Drunk Enough to Say I Love You
nytheatre.com review by Stan Richardson
March 15, 2008
It is tender, intimate to see Sam and Guy sitting on a couch, knees almost touching, conversing in the tacit-tongued fragments of the mutually smitten:
GUY: never see you again and I was fine with that, I thought one night and I'll love him till I die but that's ok, I can live
SAM: you know something?
GUY: and then I'm here and suddenly here you are and here we are again and
SAM: because I'm leaving tomorrow so
GUY: sorry of course but just as well because
SAM: and you could come with me if you
But what Sam (speaking with an American accent and identified by playwright Caryl Churchill as "a country") is proposing point-blank to the ensorcelled Guy (speaking with a British accent and identified simply as "a man") may be more than just a whirlwind romance:
GUY: go where did you say you?
SAM: anywhere you wouldn't?
GUY: do when we get there?
SAM: things you won't do?
Churchill's latest play, Drunk Enough To Say I Love You?, now playing at the Public Theatre, is a stunning and stirring agitprop about the submissive relationship that Britain has with the United States, allegorized as a co-dependent gay relationship. I hesitate to use the negatively-connoted term "agitprop," but I mean it in the purest sense: the stirring of powerful emotion while disseminating important ideas. Churchill does not shy away from her view of America as using every manipulative and abusive tactic to get what it wants—what Sam calls "love," and might otherwise be called uncontested world domination.
Drunk Enough, perhaps more than any of her other powerfully politically charged plays, is a warning. It is critical that she refers to Sam as "a country," bringing to mind that benign larger-than-life persona, Uncle Sam—an anthropomorphization meant to be not as domineering and intimidating as a father; fun, chummy, but still knowing best. Churchill means something larger than any one man or administration, but rather our national character: our traits more than our states.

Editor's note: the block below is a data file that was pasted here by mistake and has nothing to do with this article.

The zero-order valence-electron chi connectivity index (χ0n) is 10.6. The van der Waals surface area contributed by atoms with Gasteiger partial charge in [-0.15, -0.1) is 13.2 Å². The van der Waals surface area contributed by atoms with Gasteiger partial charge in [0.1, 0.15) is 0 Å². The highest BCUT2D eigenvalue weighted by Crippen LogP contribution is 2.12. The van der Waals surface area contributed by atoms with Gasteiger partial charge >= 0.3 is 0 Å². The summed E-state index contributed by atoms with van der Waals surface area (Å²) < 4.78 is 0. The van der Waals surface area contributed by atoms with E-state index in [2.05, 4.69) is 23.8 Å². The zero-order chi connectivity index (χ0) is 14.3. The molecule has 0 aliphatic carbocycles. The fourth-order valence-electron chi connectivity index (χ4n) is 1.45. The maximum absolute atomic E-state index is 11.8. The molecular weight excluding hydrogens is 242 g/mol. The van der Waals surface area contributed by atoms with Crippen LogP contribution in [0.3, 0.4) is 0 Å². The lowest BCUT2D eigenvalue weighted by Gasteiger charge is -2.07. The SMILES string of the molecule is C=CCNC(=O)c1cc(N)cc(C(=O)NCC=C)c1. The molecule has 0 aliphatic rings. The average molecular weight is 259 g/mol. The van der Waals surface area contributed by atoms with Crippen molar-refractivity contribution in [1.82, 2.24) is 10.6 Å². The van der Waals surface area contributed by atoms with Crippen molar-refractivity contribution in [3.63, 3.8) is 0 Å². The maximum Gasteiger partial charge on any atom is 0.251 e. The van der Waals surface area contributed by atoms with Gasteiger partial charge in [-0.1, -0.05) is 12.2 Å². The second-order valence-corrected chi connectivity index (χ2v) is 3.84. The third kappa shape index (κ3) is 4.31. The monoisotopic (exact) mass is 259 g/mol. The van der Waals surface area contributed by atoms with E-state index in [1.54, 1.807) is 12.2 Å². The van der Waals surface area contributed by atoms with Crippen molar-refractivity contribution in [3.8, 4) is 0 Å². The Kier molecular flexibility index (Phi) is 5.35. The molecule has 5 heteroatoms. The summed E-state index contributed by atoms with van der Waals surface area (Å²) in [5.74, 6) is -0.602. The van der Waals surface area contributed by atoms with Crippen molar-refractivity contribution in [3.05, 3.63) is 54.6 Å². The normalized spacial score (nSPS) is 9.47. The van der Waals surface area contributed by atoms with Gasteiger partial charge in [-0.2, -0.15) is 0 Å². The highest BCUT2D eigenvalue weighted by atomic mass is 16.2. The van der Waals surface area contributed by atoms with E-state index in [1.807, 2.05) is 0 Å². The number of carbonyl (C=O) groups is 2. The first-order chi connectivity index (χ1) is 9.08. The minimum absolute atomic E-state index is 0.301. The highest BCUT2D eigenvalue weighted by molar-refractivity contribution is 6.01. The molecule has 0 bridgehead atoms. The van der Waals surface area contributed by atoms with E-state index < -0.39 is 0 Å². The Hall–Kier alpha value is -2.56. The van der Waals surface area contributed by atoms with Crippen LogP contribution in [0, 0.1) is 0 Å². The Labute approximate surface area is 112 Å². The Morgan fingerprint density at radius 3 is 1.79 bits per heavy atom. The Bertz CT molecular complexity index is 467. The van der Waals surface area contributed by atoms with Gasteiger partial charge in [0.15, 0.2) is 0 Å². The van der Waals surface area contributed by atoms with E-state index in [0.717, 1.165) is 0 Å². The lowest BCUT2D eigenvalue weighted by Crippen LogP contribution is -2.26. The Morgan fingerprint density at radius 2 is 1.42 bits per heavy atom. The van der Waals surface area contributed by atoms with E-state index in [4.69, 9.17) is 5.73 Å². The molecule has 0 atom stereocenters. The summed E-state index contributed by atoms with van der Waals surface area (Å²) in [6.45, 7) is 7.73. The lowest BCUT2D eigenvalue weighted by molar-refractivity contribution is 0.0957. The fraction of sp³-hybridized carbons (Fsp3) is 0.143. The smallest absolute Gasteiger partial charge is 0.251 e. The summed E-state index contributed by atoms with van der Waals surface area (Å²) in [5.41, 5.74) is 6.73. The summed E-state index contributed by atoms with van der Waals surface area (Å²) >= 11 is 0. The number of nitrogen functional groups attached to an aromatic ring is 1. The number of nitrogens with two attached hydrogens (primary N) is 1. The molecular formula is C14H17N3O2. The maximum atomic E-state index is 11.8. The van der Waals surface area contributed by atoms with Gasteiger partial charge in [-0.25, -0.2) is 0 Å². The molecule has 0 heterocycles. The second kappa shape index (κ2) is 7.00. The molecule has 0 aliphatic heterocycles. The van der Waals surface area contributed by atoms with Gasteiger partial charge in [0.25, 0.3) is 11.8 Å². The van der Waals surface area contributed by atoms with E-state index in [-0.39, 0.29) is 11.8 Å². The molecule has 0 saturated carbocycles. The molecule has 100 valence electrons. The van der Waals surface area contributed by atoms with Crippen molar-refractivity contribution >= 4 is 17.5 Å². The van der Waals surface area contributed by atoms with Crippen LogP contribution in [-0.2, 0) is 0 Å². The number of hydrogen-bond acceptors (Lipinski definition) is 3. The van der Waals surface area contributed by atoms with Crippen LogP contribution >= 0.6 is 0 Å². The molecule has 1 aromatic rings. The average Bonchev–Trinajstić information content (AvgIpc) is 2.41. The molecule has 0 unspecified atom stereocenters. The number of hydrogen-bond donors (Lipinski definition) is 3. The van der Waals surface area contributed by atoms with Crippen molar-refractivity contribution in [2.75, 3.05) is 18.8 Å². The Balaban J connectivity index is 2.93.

This does bring up an interesting conundrum for the actor playing Sam, which is precisely where I had trouble in James MacDonald's mostly excellent production. Guy has the abandonment of his wife, his kids, his job, his country (?) to think about; Sam is basically a sociopath with only coercion on his mind. So it is not surprising that the more nuanced and sensitive performance is Samuel West's Guy, a perfect mix of intoxication and dread, while Scott Cohen's Sam is all bug-eyed ambition with the thinnest veneer of charm. Cohen is chilly from the get-go, which, for this viewer, undermines the supposed rapture; all of the romance comes from West, and Cohen's sexually sterile affection is perfunctory at best. Is this intentional? Shouldn't the aim be to have us—however briefly—fall under Sam's spell, too?
Though more than a quibble, this should not deter you from seeing one of the most intimate theatrical spectacles currently on offer. The set itself (by Eugene Lee) is a tour-de-force: a couch that leaves the ground in tandem with the characters' literal and figurative feet, surrounded by impenetrable blackness, boxed in by an elegant frame of blinding, twinkling light bulbs (the exquisite lighting—and shadowing—is by Peter Mumford). Sam and Guy pull coffee cups, lit cigarettes, and the like out of the darkness, consume them and then let them fall into the silent abyss at their side. This last aspect may be MacDonald's most brilliant gestural evocation of our national character: exactly how much of just what is being dropped in our name into the world, without consequence, without even a sound?